Into It: The Resurgence Of Records
It seems like every new technology tries its best to kill off the vinyl record.
Digital music is the furthest we’ve come from running needles through intricate grooves, but record orders keep coming in. Metal stamp plates continue using thousands of pounds of pressure to squeeze vinyl pellets into the iconic disks.
But the continued interest in records brings new experimentation.
The Swedish band Shout Out Louds pre-released their new record “Blue Ice” by sending out ten box sets including a bottle of water, a mold and instructions on making a proper ice record. It might ruin your turntable, but for a block of ice it sounds surprisingly good.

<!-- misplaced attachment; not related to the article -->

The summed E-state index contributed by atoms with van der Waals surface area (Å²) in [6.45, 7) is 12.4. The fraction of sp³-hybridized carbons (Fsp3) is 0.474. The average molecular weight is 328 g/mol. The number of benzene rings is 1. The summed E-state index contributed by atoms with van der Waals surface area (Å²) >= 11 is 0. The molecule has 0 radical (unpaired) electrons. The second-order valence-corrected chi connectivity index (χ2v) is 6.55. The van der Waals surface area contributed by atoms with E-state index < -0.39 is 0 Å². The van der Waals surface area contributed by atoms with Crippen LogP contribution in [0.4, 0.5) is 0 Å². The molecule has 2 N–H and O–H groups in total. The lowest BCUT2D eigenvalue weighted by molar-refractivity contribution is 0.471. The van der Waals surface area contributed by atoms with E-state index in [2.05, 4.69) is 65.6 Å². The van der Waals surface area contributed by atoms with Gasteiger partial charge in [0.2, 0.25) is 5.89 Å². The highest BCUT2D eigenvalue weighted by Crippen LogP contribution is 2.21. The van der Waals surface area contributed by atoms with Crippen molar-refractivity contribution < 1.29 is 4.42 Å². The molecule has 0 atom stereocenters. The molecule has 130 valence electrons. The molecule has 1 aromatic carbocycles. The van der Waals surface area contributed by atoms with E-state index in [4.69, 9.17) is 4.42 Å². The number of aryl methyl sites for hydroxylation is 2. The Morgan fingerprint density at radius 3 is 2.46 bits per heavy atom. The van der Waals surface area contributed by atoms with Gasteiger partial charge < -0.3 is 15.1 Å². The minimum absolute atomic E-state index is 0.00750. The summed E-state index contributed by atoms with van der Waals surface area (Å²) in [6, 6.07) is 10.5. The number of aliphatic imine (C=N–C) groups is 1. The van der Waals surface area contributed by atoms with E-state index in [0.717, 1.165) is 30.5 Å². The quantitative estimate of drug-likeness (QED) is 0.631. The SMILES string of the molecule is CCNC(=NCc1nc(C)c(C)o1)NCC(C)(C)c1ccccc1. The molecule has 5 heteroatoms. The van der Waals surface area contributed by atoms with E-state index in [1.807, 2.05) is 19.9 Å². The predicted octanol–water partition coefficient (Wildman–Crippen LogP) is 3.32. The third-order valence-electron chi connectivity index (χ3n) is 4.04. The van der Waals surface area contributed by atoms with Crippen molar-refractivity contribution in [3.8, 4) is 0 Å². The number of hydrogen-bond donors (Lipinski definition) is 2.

Videos of wooden records are making the rounds, too. A tech-savvy San Franciscan named Amanda Ghassaei has made beautiful laser-cut albums from bands like Joy Division and Radiohead.
If wood seems too easy, try wood glue. Here’s what a few layers sound like after they’ve been patiently poured into shape.
The German artist Bartholomäus Traubeck took this even further with his project called Years. Using a PlayStation Eye Camera, he was able to play a tree trunk by scanning the surface and sending that data to a computer program. This signal could be made to sound like anything, really, but the interaction with the rings of the tree and the resulting track is haunting.